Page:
LondonUnlocked

The Emirates Air Line has opened

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From TfL:

The Mayor of London today unveiled a brand new way to travel across the Thames as the Emirates Air Line - the UK's first ever urban cable car - took its first passenger flight.

The innovative addition to the capital's transport network provides a much-needed new river crossing in east London, affording spectacular bird's eye views of the city.

The cabins provide 360 degree views taking in the City, Canary Wharf, historic Greenwich, the Thames Barrier and the Olympic Park.

Having taken just under a year to complete main construction works, the Emirates Air Line has a cable span of 1,100 metres boasting three soaring helix towers.

Passengers will cross the River Thames travelling at heights of 90 metres between two brand new terminals (Emirates Greenwich Peninsula and Emirates Royal Docks), improving connections between two world class attractions - the O2 and ExCeL, whilst in close proximity to existing Tube and DLR systems.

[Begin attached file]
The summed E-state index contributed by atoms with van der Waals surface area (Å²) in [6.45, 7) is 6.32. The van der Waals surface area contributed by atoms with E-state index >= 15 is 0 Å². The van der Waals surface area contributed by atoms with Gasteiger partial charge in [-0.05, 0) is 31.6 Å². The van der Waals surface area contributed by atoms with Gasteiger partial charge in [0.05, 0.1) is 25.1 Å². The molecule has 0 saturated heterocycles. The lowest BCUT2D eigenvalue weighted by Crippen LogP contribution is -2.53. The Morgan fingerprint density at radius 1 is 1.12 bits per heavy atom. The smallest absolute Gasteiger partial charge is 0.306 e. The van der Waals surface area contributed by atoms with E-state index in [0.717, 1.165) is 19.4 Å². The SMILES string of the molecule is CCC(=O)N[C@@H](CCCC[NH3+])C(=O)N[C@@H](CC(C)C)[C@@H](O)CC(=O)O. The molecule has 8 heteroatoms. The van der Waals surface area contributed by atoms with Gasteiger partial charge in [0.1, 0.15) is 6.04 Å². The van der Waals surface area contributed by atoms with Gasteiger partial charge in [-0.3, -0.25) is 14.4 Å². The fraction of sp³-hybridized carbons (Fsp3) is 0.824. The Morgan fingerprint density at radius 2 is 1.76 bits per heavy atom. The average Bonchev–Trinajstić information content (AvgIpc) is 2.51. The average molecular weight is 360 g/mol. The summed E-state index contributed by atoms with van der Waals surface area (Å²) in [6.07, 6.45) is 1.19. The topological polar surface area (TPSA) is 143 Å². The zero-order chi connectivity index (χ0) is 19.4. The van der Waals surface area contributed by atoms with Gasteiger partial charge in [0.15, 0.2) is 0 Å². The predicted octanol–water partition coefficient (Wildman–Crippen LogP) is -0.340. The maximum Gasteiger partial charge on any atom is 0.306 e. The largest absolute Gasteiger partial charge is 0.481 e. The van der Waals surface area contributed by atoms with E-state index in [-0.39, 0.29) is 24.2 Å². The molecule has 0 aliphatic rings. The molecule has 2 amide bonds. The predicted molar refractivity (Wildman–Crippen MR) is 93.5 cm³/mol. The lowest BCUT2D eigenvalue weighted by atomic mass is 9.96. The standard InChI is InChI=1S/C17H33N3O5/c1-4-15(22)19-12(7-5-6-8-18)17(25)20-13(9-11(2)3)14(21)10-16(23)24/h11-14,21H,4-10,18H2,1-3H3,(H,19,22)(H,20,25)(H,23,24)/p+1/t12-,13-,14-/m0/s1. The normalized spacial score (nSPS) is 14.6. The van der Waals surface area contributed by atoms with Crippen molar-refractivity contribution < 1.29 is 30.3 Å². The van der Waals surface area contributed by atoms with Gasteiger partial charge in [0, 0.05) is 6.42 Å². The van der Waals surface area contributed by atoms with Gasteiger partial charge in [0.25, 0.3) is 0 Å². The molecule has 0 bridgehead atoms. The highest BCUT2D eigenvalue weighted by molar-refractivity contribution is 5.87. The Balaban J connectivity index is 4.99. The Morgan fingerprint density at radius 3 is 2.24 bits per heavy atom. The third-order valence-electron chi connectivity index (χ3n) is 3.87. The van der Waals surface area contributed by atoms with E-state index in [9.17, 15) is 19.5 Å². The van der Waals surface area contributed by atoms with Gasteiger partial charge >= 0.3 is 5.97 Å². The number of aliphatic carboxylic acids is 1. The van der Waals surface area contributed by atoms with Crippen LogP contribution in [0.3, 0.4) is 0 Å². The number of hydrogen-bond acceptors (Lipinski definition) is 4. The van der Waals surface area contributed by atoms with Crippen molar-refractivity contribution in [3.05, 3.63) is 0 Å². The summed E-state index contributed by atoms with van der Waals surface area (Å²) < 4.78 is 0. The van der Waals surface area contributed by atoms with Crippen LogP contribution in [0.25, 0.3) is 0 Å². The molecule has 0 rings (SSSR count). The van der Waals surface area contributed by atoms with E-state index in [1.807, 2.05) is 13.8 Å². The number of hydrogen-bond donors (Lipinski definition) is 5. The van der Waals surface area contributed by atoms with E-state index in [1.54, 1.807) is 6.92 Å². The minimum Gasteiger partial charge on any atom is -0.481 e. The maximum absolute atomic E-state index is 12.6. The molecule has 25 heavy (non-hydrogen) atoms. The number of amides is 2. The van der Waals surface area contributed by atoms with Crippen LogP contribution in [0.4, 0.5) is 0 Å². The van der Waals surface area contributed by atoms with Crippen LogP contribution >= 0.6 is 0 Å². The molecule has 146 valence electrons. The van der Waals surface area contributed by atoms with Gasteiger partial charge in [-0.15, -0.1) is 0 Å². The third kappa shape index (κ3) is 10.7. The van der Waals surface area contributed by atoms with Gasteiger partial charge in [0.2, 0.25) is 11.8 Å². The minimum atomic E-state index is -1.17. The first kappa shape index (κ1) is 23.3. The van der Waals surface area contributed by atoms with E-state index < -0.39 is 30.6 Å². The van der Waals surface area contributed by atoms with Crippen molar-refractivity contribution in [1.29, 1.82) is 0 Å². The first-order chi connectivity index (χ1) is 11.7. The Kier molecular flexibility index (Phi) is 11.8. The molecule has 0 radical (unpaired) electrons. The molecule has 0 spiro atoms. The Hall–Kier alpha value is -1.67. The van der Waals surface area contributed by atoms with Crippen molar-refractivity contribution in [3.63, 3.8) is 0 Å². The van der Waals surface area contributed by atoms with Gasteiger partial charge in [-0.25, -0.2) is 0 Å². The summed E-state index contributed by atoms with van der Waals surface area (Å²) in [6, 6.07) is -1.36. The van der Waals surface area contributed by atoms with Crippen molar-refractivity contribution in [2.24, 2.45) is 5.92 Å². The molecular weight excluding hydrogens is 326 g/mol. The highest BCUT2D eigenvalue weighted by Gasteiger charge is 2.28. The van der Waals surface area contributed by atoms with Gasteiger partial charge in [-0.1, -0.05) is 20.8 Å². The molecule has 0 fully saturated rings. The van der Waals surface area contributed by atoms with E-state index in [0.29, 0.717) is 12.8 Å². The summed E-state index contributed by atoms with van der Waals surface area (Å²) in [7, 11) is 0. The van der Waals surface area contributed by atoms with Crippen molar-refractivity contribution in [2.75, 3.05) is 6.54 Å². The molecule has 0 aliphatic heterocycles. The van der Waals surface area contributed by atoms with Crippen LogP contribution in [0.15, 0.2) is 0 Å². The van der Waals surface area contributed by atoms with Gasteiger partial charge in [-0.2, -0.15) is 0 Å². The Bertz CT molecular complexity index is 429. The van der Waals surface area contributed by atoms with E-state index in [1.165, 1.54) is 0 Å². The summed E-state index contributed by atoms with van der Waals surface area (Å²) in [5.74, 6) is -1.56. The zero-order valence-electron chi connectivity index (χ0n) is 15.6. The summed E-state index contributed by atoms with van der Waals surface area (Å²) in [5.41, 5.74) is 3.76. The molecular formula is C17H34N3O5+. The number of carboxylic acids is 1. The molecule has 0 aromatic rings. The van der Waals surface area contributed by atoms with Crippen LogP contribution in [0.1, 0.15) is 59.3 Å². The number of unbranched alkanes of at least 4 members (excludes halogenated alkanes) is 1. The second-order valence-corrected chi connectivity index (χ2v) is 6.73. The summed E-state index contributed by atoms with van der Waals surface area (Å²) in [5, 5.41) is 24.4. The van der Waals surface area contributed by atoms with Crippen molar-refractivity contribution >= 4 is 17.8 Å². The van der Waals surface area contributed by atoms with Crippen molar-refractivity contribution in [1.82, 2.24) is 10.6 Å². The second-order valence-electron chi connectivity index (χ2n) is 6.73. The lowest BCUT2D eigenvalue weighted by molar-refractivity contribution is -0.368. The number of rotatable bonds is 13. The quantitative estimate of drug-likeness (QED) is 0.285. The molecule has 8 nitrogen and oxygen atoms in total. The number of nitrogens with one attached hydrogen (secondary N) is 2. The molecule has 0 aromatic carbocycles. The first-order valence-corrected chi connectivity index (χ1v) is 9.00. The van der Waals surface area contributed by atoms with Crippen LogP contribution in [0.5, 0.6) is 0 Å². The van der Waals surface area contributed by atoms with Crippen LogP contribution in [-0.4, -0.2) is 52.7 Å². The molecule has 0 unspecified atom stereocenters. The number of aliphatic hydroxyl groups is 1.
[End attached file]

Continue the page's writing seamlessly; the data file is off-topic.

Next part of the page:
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The £45m project (offset by Emirate's £36m 10-year sponsorship deal) can carry over 2,500 people per hour in each direction and takes 5 minutes to cross the river.

Single cash fares sit at £4.30 and those on Oyster pay £3.20 which, given the length of journey time, puts in far more in the category of the London Eye than that of a London Bus.

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However, we have a bit of thing for cable cars at LondonUnlocked (the truly interested can find an archive of our articles here).

We think they're a great way of getting about, cheap (although this wallet busting scheme has gone against the grain in that regard), and fun. Taking a ride over east London yesterday was certainly that.

But what will the future of this project be, post Olympics? A white elephant, or a proof-of-concept for a more profitable (and useful for commuters) run into, say, Canary Wharf? Only time will tell although, having soared over the Thames yesterday, we're certainly hoping the latter. Providing, that is, that the Mayor and TfL can demonstrate an ability to keep costs under control that was sadly missing in this project).